Treatment for Vicodin® Addiction at Casa Capri
A Firm Foundation for Joyful, Life-Long Recovery
Whether this is your first attempt at sobriety or if you’ve tried many times before, the Vicodin addiction rehab at Casa Capri offers a truly personalized program, designed to give you the exact tools and skills you’ll need for successful, joyful long-term sobriety. Our customizable addiction treatment programs for women ages 18-45, combines cognitive, behavioral, experiential and holistic therapies that will treat and heal all layers of you—giving you the firm foundation you’ll need to achieve your goals and experience long-lasting recovery.
If you or someone you love is addicted to Vicodin®, please call us anytime—24/7—at 855-816-8826. You needn’t wait another day to begin your path to living a life you truly love.
The Expert Tools and Love You Need To Heal Completely
The first step in your journey is an assessment with our caring, compassionate process admissions team who will answer your questions and determine whether you’ll require a stay at our Vicodin detox. If you do require detox, you’ll be under a doctor’s care as you safely and comfortably transition off of addictive substances. Once your feeling clean and clear, you’ll enter our accredited inpatient prescription rehab program, a nurturing, family-like community that is founded on healing, personal responsibility, and love.
Most women find that underneath their addiction are emotional wounds, trauma and co-existing conditions—such as depression, anxiety or eating disorders—that deserve attention and healing. At Casa Capri, we give you the innovative therapies, expert resources, and structured support to empower you to heal all parts of you, body, mind and soul. It is our belief and experience that there is no wound so deep or situation so dire it can’t be fixed with the right tools and lots of love. We have both. It’s time to start living the happy life you were meant to live. Please pick up the phone and call us today at 855-816-8826.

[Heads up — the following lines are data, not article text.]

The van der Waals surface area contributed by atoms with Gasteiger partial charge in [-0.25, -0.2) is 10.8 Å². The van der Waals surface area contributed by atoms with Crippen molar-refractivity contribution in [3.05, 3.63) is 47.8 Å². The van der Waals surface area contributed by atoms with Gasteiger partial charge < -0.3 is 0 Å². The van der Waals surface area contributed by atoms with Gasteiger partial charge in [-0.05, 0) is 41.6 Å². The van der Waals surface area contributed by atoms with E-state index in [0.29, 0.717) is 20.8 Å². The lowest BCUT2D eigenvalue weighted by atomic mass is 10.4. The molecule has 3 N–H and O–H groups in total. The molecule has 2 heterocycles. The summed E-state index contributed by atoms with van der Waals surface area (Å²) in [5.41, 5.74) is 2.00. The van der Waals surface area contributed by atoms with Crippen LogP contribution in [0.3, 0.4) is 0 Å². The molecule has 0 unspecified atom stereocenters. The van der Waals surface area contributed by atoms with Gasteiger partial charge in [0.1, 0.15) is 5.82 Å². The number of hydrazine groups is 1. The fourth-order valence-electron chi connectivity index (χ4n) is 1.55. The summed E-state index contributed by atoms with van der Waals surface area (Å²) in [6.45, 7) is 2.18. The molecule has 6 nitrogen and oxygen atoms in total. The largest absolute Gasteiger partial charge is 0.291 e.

Where to Go for Vicodin Addiction Treatment?
Doctors often prescribe Vicodin to their patients to help them relieve severe levels of pain. The opiate substance (hydrocodone) in Vicodin and the acetaminophen are extremely effective in blocking pain receptors in the brain and introducing a sense of euphoria. While this mix can help patients alleviate their pain, its pleasant effects also make it an incredibly addictive substance.
Unfortunately, Vicodin use is remarkably widespread, being one of the most frequently dispensed opiate. The Drug Enforcement Administration reported 136 million prescriptions in 2013. Studies indicated that:
- Almost five million people in the U.S. over the age of 12 have abused the drug
- Alarmingly high rates of abuse are recorded among high school students
This data forced the DEA to move the substance from a Schedule III to a Schedule II controlled substance in 2014 to limit its prescriptions. Still, many patients with a Vicodin prescription can become dependent on the drug, especially if they steer away from the recommended dose and begin taking it recreationally.
How Addictive Is Vicodin?
The main ingredient in Vicodin – hydrocodone – represents the source of addiction, as the substance causes a euphoric effect to relieve pain. Even those taking Vicodin as a prescribed drug can become addicted to the sense of pleasure it can unleash. It can become incredibly tempting to ignore the recommended frequency and dosage and abuse the drug. That’s the first step to addiction.
As the patient becomes physically dependent on the drug, other consequences of abuse might occur. For instance, patients might not only feel a physical need to take another dosage, but they might form a mental dependence, and start using it recreationally. If they cannot get another dose of Vicodin, most addicts will turn to other opiates to get the same sense of euphoria.